Bilkey comments that while installing another matrix was “a given”, there was debate over whether the overall system should be more than that. “We talked about a matrix with a number of party lines and wireless,” he says. “Something we explored with Riedel was whether wired and wireless were different entities or if there could be combinations. This was partly because we were looking to replace the wired party line used for the follow spot operators and supplementary crew, as well as points on stage.”

The NT formed a technical partnership with Riedel to investigate these points and produce something that would fulfil its specific requirements. “For Riedel, this will benefit new products,” comments Bilkey. “It’s allowed us to integrate different aspects of communications used not only in the theatres but also round the rest of the building. We’ve got integration with the God mics [used by the stage manager or director during rehearsals] and the Motorola radio units for the security and supplementary staff. The result is an integrated system weaving through the building.”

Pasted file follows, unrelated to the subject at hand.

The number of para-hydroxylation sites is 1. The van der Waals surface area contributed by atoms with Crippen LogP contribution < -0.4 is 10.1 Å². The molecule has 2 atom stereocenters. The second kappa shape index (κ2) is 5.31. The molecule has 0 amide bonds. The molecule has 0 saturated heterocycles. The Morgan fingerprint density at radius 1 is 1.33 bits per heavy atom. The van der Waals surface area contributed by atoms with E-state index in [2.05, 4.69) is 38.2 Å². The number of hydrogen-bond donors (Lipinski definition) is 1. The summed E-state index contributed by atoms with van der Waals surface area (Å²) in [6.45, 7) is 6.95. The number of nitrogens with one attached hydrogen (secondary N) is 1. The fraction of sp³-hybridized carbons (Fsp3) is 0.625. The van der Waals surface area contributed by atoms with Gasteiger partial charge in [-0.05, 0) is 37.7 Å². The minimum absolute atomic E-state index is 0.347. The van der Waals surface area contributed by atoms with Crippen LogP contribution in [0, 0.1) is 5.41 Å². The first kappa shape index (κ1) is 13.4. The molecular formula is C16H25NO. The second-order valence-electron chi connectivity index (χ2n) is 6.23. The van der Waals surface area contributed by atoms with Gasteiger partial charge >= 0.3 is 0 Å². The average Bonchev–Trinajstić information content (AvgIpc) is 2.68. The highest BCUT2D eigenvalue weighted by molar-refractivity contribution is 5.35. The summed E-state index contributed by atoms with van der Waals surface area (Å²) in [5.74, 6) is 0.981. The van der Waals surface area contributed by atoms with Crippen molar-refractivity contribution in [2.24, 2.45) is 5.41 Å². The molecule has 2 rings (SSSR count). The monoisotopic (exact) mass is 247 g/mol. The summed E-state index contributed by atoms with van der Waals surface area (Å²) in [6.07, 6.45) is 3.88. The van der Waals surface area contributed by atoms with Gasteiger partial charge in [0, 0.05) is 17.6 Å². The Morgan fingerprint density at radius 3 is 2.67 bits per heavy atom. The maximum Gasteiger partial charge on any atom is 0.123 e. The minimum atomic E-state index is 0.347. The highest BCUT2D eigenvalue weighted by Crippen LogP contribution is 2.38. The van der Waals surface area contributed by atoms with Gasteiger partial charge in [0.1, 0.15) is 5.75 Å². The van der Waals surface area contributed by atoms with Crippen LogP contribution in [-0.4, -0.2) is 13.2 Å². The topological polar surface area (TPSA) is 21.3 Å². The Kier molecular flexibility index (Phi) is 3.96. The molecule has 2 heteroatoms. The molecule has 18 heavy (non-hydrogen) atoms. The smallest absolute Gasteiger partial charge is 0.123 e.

The core of this inter-connectivity is the Riedel Artist intercom matrix. Four matrices of different frame sizes are installed round the building: a 128 in the communications room, which provides distribution to the Bolero aerials; another 128 in the Olivier, a 64 for the Lyttelton and a 32 in the Dorfman. “It’s one big Artist network on fibre,” Bilkey explains. “The Bolero aerials are all on Luminex switches, again over fibre, which connect to different spaces.”

These include supplementary panels in office areas, which are linked through AES67 interfaces. There is also an AES67-interfaced feed from the back of the Artist frame into the building’s Cisco routing system, which is used to connect to remote technical units.